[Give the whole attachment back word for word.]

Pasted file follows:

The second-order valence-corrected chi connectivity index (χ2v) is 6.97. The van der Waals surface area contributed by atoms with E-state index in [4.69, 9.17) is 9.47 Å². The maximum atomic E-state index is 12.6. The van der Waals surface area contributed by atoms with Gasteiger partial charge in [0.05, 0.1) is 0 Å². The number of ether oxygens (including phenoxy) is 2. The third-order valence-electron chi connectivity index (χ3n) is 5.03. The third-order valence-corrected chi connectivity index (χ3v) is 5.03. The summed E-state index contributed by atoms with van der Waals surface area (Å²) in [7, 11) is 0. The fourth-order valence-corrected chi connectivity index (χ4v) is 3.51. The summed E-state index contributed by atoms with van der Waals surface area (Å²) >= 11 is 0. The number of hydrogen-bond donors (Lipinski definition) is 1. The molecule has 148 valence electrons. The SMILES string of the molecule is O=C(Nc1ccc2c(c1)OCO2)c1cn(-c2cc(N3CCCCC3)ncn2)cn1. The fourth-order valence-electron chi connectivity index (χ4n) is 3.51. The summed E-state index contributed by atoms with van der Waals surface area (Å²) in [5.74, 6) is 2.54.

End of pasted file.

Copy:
The second-order valence-corrected chi connectivity index (χ2v) is 6.97. The van der Waals surface area contributed by atoms with E-state index in [4.69, 9.17) is 9.47 Å². The maximum atomic E-state index is 12.6. The van der Waals surface area contributed by atoms with Gasteiger partial charge in [0.05, 0.1) is 0 Å². The number of ether oxygens (including phenoxy) is 2. The third-order valence-electron chi connectivity index (χ3n) is 5.03. The third-order valence-corrected chi connectivity index (χ3v) is 5.03. The summed E-state index contributed by atoms with van der Waals surface area (Å²) in [7, 11) is 0. The fourth-order valence-corrected chi connectivity index (χ4v) is 3.51. The summed E-state index contributed by atoms with van der Waals surface area (Å²) >= 11 is 0. The number of hydrogen-bond donors (Lipinski definition) is 1. The molecule has 148 valence electrons. The SMILES string of the molecule is O=C(Nc1ccc2c(c1)OCO2)c1cn(-c2cc(N3CCCCC3)ncn2)cn1. The fourth-order valence-electron chi connectivity index (χ4n) is 3.51. The summed E-state index contributed by atoms with van der Waals surface area (Å²) in [5.74, 6) is 2.54.